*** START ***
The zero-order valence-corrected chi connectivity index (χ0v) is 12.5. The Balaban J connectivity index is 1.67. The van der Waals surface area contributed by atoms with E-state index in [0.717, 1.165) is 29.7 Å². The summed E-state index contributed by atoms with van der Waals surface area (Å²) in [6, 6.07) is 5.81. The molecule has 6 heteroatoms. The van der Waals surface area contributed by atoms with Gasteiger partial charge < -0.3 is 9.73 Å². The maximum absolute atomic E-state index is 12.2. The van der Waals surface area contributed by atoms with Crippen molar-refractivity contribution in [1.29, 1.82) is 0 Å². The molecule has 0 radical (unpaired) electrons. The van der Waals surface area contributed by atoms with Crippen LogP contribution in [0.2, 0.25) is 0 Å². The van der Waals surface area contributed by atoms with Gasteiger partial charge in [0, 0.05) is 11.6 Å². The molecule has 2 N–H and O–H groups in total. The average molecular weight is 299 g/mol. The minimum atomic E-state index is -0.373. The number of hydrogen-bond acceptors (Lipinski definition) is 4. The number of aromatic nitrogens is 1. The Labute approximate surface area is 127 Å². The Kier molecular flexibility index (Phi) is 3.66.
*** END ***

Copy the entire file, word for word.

The zero-order valence-corrected chi connectivity index (χ0v) is 12.5. The Balaban J connectivity index is 1.67. The van der Waals surface area contributed by atoms with E-state index in [0.717, 1.165) is 29.7 Å². The summed E-state index contributed by atoms with van der Waals surface area (Å²) in [6, 6.07) is 5.81. The molecule has 6 heteroatoms. The van der Waals surface area contributed by atoms with Gasteiger partial charge < -0.3 is 9.73 Å². The maximum absolute atomic E-state index is 12.2. The van der Waals surface area contributed by atoms with Crippen molar-refractivity contribution in [1.29, 1.82) is 0 Å². The molecule has 0 radical (unpaired) electrons. The van der Waals surface area contributed by atoms with Crippen LogP contribution in [0.2, 0.25) is 0 Å². The van der Waals surface area contributed by atoms with Gasteiger partial charge in [0, 0.05) is 11.6 Å². The molecule has 2 N–H and O–H groups in total. The average molecular weight is 299 g/mol. The minimum atomic E-state index is -0.373. The number of hydrogen-bond acceptors (Lipinski definition) is 4. The number of aromatic nitrogens is 1. The Labute approximate surface area is 127 Å². The Kier molecular flexibility index (Phi) is 3.66.